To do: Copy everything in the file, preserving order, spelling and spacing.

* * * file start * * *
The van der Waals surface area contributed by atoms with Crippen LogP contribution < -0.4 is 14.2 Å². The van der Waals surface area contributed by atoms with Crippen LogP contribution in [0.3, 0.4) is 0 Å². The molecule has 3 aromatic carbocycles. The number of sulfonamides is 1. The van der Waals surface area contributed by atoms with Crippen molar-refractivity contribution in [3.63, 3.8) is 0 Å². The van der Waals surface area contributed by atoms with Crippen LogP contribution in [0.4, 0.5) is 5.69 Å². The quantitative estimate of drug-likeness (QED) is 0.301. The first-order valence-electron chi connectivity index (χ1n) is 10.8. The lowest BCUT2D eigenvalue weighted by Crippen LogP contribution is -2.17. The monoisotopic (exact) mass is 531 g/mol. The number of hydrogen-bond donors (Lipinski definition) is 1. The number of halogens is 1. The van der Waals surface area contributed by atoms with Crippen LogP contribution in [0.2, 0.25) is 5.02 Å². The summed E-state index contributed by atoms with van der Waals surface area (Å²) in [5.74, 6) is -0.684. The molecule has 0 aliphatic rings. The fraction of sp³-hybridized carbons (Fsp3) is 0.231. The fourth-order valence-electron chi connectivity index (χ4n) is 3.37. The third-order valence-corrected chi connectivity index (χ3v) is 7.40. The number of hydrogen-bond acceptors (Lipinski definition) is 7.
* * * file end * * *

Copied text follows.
The van der Waals surface area contributed by atoms with Crippen LogP contribution < -0.4 is 14.2 Å². The van der Waals surface area contributed by atoms with Crippen LogP contribution in [0.3, 0.4) is 0 Å². The molecule has 3 aromatic carbocycles. The number of sulfonamides is 1. The van der Waals surface area contributed by atoms with Crippen molar-refractivity contribution in [3.63, 3.8) is 0 Å². The van der Waals surface area contributed by atoms with Crippen LogP contribution in [0.4, 0.5) is 5.69 Å². The quantitative estimate of drug-likeness (QED) is 0.301. The first-order valence-electron chi connectivity index (χ1n) is 10.8. The lowest BCUT2D eigenvalue weighted by Crippen LogP contribution is -2.17. The monoisotopic (exact) mass is 531 g/mol. The number of hydrogen-bond donors (Lipinski definition) is 1. The number of halogens is 1. The van der Waals surface area contributed by atoms with Crippen LogP contribution in [0.2, 0.25) is 5.02 Å². The summed E-state index contributed by atoms with van der Waals surface area (Å²) in [5.74, 6) is -0.684. The molecule has 0 aliphatic rings. The fraction of sp³-hybridized carbons (Fsp3) is 0.231. The fourth-order valence-electron chi connectivity index (χ4n) is 3.37. The third-order valence-corrected chi connectivity index (χ3v) is 7.40. The number of hydrogen-bond acceptors (Lipinski definition) is 7.